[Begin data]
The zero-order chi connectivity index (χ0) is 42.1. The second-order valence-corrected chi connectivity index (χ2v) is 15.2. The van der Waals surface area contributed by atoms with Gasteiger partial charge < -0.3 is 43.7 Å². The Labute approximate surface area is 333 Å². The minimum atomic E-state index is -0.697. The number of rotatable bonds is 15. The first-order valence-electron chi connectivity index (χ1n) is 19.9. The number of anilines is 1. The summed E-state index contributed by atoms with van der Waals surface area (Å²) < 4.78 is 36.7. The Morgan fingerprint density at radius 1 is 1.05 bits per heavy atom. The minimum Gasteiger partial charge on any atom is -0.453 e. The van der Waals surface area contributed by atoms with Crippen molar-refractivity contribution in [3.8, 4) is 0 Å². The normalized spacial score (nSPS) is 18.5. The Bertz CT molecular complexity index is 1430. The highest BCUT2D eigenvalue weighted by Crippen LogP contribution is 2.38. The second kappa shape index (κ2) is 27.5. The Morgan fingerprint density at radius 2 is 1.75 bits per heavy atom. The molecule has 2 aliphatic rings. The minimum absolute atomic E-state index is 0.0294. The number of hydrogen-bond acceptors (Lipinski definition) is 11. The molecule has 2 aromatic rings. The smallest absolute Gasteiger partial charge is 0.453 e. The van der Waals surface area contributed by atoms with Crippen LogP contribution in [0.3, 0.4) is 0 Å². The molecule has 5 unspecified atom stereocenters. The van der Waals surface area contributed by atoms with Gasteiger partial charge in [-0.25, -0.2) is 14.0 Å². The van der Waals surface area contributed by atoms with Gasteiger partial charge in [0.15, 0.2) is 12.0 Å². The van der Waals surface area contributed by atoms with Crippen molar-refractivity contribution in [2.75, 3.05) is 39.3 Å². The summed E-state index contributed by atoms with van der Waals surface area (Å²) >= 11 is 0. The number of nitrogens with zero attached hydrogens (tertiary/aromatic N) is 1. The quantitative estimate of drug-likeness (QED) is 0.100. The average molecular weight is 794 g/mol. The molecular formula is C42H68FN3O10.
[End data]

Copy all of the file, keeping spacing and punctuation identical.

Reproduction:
The zero-order chi connectivity index (χ0) is 42.1. The second-order valence-corrected chi connectivity index (χ2v) is 15.2. The van der Waals surface area contributed by atoms with Gasteiger partial charge < -0.3 is 43.7 Å². The Labute approximate surface area is 333 Å². The minimum atomic E-state index is -0.697. The number of rotatable bonds is 15. The first-order valence-electron chi connectivity index (χ1n) is 19.9. The number of anilines is 1. The summed E-state index contributed by atoms with van der Waals surface area (Å²) < 4.78 is 36.7. The Morgan fingerprint density at radius 1 is 1.05 bits per heavy atom. The minimum Gasteiger partial charge on any atom is -0.453 e. The van der Waals surface area contributed by atoms with Crippen molar-refractivity contribution in [3.8, 4) is 0 Å². The normalized spacial score (nSPS) is 18.5. The Bertz CT molecular complexity index is 1430. The highest BCUT2D eigenvalue weighted by Crippen LogP contribution is 2.38. The second kappa shape index (κ2) is 27.5. The Morgan fingerprint density at radius 2 is 1.75 bits per heavy atom. The molecule has 2 aliphatic rings. The minimum absolute atomic E-state index is 0.0294. The number of hydrogen-bond acceptors (Lipinski definition) is 11. The molecule has 2 aromatic rings. The smallest absolute Gasteiger partial charge is 0.453 e. The van der Waals surface area contributed by atoms with Crippen LogP contribution in [0.3, 0.4) is 0 Å². The molecule has 5 unspecified atom stereocenters. The van der Waals surface area contributed by atoms with Gasteiger partial charge in [-0.25, -0.2) is 14.0 Å². The van der Waals surface area contributed by atoms with Gasteiger partial charge in [0.15, 0.2) is 12.0 Å². The van der Waals surface area contributed by atoms with Crippen molar-refractivity contribution in [2.75, 3.05) is 39.3 Å². The summed E-state index contributed by atoms with van der Waals surface area (Å²) >= 11 is 0. The number of nitrogens with zero attached hydrogens (tertiary/aromatic N) is 1. The quantitative estimate of drug-likeness (QED) is 0.100. The average molecular weight is 794 g/mol. The molecular formula is C42H68FN3O10.